Bull-fighting has been popularly heard of as a Spanish sport. Some see it as a blood sport that must be banned while countries such as Spain see it as tradition that must be preserved. The sport has given rise to rodeo events such as calf-roping and events that involve bulls fighting bulls. Similarly, Jallikattu is practised in Tamil Nadu, India, where the bull is tamed. Bull-fighting, like any other sport, has its own terms.
- The matador is the most senior of the toreros, who are professionals and are trained to incite the bull’s movements. They have their own bull-fighting schools or styles, and forging a connection with the bull on the field is considered an art in itself.
- In Spanish, it is known as toreo, in Portuguese, it is known as tourada.
- In the Portuguese version, the final attempt is the pega where forcados take hold of the bull as it charges towards them. The bull is finally caught then.
- In Spain, they kill the bull in the arena, the final sword thrust is known as the estocada.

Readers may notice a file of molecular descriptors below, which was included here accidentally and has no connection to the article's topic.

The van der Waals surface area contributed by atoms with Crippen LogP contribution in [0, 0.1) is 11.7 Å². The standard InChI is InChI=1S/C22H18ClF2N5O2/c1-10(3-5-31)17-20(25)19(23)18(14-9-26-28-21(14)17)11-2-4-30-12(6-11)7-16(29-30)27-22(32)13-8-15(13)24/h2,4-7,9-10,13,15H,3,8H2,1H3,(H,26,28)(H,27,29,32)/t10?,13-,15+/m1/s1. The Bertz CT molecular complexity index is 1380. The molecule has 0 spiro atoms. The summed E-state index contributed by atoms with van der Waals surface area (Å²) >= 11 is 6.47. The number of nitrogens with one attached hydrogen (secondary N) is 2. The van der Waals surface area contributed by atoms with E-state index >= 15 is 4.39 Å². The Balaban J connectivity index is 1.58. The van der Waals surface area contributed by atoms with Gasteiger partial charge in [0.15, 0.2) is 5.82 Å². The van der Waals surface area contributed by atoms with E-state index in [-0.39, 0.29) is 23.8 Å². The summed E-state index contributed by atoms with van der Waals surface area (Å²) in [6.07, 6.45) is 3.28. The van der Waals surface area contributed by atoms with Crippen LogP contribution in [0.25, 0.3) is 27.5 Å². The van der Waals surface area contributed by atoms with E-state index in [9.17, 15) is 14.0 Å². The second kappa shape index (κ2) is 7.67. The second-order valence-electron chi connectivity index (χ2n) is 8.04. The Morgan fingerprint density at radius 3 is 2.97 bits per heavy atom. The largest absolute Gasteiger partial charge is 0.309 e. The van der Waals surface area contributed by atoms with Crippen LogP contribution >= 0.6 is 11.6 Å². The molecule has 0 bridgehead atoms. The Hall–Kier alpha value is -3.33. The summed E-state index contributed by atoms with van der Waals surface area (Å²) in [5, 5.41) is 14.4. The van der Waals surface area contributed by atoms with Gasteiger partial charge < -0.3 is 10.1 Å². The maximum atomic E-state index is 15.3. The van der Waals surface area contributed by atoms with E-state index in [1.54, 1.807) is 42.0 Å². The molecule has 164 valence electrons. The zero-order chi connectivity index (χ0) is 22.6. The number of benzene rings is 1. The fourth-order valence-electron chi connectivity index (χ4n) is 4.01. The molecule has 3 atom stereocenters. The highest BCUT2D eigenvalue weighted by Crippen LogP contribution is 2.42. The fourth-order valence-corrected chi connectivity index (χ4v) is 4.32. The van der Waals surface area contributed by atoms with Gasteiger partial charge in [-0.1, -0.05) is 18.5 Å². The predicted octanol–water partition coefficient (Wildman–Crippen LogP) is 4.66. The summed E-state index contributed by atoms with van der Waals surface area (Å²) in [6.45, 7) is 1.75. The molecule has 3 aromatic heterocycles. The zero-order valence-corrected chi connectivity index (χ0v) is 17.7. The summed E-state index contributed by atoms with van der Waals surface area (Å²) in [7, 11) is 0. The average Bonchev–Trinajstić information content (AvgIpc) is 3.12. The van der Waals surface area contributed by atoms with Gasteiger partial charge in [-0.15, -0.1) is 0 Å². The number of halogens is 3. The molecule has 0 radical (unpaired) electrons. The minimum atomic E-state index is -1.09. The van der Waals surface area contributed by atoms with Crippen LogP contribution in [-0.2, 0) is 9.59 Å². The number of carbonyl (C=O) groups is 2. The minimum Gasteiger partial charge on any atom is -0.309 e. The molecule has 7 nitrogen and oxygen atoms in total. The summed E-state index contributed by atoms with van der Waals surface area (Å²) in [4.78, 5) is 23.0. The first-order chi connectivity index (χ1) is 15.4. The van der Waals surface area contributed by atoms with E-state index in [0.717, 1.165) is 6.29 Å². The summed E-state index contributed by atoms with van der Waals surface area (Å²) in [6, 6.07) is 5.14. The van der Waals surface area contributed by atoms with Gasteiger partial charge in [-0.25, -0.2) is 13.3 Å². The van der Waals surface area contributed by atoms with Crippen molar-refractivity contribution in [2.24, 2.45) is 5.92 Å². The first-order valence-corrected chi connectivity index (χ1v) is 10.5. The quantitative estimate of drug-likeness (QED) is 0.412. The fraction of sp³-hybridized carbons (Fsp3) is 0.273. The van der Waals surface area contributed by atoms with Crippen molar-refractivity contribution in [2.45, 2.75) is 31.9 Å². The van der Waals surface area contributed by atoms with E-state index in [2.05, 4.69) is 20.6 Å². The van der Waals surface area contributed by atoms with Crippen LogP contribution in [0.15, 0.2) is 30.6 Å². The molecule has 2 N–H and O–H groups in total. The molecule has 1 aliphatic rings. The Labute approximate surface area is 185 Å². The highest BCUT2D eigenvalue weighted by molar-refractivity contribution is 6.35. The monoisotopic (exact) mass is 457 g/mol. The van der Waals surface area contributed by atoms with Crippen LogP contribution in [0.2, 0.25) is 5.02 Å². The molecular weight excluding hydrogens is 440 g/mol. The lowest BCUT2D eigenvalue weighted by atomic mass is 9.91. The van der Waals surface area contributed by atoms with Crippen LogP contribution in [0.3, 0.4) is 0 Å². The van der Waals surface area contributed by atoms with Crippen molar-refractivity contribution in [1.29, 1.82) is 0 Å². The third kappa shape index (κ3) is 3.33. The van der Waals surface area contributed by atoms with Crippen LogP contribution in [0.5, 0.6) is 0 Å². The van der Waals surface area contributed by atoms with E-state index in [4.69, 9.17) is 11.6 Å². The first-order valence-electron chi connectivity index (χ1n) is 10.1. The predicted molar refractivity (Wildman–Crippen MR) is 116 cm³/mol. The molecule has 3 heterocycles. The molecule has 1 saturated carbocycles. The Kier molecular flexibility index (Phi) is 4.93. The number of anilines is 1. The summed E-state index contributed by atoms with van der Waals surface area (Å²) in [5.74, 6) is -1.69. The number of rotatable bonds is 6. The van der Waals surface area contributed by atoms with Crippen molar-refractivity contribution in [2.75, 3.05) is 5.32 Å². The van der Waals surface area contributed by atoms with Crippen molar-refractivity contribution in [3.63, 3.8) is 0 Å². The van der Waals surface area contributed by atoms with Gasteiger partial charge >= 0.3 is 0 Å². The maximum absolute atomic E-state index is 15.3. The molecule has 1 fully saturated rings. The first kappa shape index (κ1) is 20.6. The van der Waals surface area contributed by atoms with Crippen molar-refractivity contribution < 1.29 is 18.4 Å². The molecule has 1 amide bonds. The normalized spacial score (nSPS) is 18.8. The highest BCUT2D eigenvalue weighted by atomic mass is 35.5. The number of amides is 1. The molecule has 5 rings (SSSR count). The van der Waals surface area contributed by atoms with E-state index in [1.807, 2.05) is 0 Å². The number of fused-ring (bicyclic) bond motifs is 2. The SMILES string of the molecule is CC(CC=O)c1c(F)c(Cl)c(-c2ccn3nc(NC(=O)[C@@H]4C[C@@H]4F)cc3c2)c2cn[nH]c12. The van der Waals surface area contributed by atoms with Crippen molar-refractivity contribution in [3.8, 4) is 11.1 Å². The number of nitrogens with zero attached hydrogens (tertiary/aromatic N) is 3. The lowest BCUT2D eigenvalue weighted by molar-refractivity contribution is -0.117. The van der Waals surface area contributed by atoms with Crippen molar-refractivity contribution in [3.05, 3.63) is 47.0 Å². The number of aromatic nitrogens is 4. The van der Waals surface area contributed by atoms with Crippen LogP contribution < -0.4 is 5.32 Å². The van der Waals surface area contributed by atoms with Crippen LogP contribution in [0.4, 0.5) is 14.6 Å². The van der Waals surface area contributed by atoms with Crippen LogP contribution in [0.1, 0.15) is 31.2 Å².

- The muleta is the stick on which hangs the red cape used by matadors.
Is Bull-Fighting Controversial?
This sport is now being targeted as a practice that does not observe the rights of animals. There are regional bans on bull-fighting in Spain itself, raising concerns about it as being a necessary tradition. Nearly 2,000 bull-fighting events are held in Spain each year, but decreasing numbers suggest people have growing concerns about the bulls that are reared specially for arenas.
On the other hand, farmers who raise bulls especially for these events do not wish to face loss due to bans. However, the sadistic nature of such a sport must be thought over. In many instances, the matador cuts off the bulls ears and tail and presents them as trophies. Hence, opposition is growing over such use of animals. Ecuador, Catalonia, the Mexican state of Sonora all have recently banned bull-fighting.
Myth or reality – the color red
The famously recognized red cape is sometimes used to hide the sword. Since bulls are dichromatic, the notion that red makes them angry is simply a myth. As the matador flourishes the cape, the bull is attracted. It is simply a maneuver, as bulls are drawn towards the object that is moving the most. The red color is still being used as part of a tradition. It is also to make blood stains less visible on the cloth.
Bull-fighting may be debated over but professionals of the sport will make sure it exists as long as it can. Tradition and culture are strong elements of a society, keeping it going.